“It is not the critic who counts, not the man who points out how long the strong man stumbled, or where the doer of deeds could have done better. The credit belongs to the man who is actually in the arena; whose face is marred by the dust and sweat and blood; who strives valiantly; who errs and comes short again and again; who knows the great enthusiasms, the great devotions and spends himself in a worthy course; who at the best, knows in the end the triumph of high achievement, and who, at worst, if he fails, at least fails while daring greatly; so that his place shall never be with those cold and timid souls who know neither victory or defeat.”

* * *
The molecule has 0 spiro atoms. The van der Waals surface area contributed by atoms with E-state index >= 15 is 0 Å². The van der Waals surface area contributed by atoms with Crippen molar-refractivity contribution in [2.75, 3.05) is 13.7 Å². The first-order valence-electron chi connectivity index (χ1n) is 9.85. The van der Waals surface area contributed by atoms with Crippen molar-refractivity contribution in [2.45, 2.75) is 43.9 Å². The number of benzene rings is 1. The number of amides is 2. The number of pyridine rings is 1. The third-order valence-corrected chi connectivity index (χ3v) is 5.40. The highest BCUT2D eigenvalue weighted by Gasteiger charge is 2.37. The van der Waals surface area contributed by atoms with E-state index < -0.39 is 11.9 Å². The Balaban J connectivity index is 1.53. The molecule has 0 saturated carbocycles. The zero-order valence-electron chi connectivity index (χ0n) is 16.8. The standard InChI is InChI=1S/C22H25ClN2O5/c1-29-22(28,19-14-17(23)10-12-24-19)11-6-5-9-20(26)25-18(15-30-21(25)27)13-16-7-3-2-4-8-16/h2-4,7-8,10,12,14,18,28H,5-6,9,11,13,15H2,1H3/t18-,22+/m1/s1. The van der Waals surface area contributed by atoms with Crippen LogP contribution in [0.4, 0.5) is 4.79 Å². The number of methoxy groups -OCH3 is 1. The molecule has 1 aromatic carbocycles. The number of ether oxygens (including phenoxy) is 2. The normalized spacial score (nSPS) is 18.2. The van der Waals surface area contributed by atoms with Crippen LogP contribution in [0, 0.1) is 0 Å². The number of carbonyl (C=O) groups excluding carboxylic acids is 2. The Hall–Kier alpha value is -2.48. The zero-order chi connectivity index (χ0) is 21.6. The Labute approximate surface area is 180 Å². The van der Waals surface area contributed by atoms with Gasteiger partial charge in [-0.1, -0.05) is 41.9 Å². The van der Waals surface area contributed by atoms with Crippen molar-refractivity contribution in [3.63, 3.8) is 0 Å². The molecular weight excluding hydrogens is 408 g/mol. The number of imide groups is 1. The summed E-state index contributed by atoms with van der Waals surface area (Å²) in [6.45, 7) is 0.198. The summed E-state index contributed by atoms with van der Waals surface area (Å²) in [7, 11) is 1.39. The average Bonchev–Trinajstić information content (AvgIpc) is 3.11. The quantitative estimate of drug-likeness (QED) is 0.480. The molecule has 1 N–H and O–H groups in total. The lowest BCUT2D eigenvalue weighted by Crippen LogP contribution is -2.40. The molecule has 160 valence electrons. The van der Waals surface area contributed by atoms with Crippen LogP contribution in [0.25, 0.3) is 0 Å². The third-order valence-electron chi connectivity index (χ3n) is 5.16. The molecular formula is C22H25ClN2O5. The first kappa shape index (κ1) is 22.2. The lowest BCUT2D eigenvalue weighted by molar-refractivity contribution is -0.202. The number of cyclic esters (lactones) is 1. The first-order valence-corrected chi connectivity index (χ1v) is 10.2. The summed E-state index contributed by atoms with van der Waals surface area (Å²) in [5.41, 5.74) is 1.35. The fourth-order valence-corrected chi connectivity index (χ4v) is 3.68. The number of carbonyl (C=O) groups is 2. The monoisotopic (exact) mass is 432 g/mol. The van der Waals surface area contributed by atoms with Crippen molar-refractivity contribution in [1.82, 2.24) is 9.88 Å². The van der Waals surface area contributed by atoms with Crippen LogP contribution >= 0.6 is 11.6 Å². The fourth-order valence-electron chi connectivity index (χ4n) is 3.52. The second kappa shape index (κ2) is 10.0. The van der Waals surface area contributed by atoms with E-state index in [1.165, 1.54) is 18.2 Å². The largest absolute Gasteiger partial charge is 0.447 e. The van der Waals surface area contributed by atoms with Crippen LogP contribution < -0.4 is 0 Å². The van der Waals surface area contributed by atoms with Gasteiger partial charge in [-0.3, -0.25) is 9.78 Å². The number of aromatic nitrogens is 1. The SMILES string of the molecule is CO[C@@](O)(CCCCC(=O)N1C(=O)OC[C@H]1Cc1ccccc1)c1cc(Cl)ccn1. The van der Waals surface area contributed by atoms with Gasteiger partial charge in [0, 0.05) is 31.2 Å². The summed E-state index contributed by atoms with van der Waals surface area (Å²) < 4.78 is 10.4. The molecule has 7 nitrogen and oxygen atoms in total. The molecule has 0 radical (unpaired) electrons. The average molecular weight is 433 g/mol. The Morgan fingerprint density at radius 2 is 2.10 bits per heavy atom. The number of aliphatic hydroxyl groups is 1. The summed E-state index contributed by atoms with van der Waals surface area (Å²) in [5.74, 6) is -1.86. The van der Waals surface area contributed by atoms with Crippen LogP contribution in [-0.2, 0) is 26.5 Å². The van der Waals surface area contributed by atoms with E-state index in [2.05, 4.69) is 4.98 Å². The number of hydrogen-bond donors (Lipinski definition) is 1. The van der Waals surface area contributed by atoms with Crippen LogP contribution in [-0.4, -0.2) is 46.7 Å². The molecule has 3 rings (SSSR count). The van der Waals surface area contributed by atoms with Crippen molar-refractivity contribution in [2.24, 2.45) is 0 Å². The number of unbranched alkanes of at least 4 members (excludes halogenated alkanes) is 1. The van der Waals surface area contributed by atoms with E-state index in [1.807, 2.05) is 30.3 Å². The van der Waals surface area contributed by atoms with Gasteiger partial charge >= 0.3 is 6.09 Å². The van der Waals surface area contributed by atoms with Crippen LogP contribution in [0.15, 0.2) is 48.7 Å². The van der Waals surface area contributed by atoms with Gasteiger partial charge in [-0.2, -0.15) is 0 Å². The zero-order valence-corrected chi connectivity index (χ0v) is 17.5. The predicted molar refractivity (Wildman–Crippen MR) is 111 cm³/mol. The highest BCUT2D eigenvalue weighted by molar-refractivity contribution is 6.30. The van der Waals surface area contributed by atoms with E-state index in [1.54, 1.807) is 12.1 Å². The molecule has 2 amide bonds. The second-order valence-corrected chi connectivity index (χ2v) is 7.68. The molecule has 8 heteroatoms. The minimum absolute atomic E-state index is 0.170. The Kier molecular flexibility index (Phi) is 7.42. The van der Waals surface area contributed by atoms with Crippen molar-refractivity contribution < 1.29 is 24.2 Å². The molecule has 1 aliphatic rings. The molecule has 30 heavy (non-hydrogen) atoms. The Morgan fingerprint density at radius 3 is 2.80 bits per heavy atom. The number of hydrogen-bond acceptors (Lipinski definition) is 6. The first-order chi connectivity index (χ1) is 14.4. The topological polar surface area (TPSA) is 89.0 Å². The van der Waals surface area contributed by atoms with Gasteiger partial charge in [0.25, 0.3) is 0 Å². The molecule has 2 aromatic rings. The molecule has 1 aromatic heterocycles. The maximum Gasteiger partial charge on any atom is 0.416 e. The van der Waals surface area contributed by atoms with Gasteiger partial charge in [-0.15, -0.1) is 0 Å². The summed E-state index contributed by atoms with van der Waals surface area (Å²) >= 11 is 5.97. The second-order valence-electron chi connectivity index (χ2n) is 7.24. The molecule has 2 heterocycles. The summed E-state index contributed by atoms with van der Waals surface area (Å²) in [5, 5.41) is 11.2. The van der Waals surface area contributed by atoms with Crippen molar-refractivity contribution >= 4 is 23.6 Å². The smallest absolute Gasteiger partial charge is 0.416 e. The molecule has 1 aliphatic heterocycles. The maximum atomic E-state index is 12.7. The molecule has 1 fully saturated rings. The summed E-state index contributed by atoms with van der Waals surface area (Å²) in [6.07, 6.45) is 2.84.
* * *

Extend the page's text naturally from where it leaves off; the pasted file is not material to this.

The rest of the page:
Theodore Roosevelt (1858 to 1919)
At Paris Sorbonne, 1910
Theodore Roosevelt Jr. was an American statesman and writer who served as the 26th President of the United States from 1901 to 1909. He also served as the 25th Vice President of the United States from March to September 1901 and as the 33rd Governor of New York from 1899 to 1900.